Snowberry Clearwing Caterpillar

Snowberry Clearwing. Sounds like a unicorn name, doesn’t it?  But it’s a type of sphinx moth—Hemaris diffinis—and before it becomes a moth, it’s a caterpillar. The caterpillar even has a single “horn,” though fake (to scare predators) and on the rear (to confuse predators).

I’ve finally met the caterpillar. It was an accident, this meeting, and the result of my assignment to destroy a wire trellis with bolt-cutters. Careful to move plant stems out of the way (a native coral honeysuckle), I felt a stem squiggle in my fingers, and it was a juicy Snowberry Clearwing larva. So cute. And then I saw a dozen or so caterpillars camouflaged on green leaves. Wisely, they were all anchored on the vine stems, not the leaves, so that they would not paint themselves into a corner, so to speak.

What wasn’t an accident was the presence of Snowberry Clearwing larvae on a native coral honeysuckle. This is the plant Mom moth aims for with her eggs, because when the eggs hatch, this is the plant the babies will eat. And eat and eat.

Snowberry is a common name for a plant in the honeysuckle family, but I don’t think we have it in Nashville. We do have Coralberry (Symphoricarpos orbiculatus). I’m still trying to find out if Coralberry is host to Snowberry Clearwings. Also, is the exotic invasive Amur honeysuckle on the menu?

The “Clearwings” part is self-evident when you see the adult moth. Clear wings.

To see a gorgeous photo of the gorgeous adult, look at my friend Gail’s native garden blog entry about Snowberry Clearwing moth action. They are important pollinators, they usually fly only by day, and they look and sound like a mix of giant bumblebee and small hummingbird.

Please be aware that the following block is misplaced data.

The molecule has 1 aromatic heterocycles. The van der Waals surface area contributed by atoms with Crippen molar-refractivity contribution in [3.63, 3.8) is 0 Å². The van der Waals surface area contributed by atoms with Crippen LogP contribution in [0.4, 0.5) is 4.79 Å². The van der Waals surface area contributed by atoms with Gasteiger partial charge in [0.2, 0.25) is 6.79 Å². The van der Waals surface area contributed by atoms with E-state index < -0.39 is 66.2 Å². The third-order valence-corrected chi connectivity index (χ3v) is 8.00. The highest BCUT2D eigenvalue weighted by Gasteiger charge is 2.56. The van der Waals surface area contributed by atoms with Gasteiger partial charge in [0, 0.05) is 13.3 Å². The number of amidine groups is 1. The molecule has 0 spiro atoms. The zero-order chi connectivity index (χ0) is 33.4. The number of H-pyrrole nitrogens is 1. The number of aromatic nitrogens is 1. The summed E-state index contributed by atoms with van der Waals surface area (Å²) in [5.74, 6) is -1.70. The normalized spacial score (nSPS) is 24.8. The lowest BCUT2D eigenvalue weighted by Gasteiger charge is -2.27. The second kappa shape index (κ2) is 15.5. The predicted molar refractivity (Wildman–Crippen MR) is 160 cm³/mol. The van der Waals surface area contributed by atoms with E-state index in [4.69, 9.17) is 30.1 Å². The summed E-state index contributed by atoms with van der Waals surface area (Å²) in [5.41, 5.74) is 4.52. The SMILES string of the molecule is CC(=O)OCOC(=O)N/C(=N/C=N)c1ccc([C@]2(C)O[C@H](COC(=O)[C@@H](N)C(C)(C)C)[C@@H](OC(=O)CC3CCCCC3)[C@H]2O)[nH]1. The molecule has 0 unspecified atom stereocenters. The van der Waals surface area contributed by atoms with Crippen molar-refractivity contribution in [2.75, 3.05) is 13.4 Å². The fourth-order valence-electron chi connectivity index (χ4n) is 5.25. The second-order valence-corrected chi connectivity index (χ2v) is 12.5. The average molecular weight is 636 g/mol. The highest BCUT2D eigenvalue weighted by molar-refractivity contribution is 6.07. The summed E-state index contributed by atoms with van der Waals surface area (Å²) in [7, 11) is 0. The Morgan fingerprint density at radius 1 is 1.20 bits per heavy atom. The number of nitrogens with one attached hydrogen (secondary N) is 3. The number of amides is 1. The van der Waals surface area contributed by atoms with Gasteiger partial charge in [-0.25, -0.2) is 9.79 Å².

Rainbow-Unicorn.jpgSeriously, Snowberry Clearwing sounds like something from the Unicorn Name Generator. Try it: (link). I just did, and my new unicorn name, should I require one for a tabletop role-playing game or online multiplayer game, is Ivy Celestial Cheeks. My other two (because who can stop at one unicorn name?) are Poppy Lovely Rump and Windflower Candy Tail.

While admiring the caterpillars today, I watched a red wasp fly directly to the one larva on the ground. Green camouflage doesn’t work on brown mulch. The wasp landed on it for a second before I shooed it away. I’m not in the habit of shooing away wasps, but this one was persistent and required all the arm and foot waving I dared. Then, the wasp found the other larvae on the vine and aimed for those. I guess the fake horn isn’t so scary after all.

After shooing, I read that red wasps take caterpillars home for dinner. *As* dinner. For the kids.

I also read that when a larva is ready to pupate, it forms a cocoon and lives in “leaf litter” or “underground.” Which is it? If leaf litter, this is another reason not to rake, mow and blow every leaf off your yard in the fall.
The cocoon looks rather like a cat turd, according to photos, and they’ll stay a turd all winter to emerge in spring. When, exactly?
This, I must see.

SO THRILLED. And now I want another native honeysuckle vine to feed an army of Clearwing larvae.

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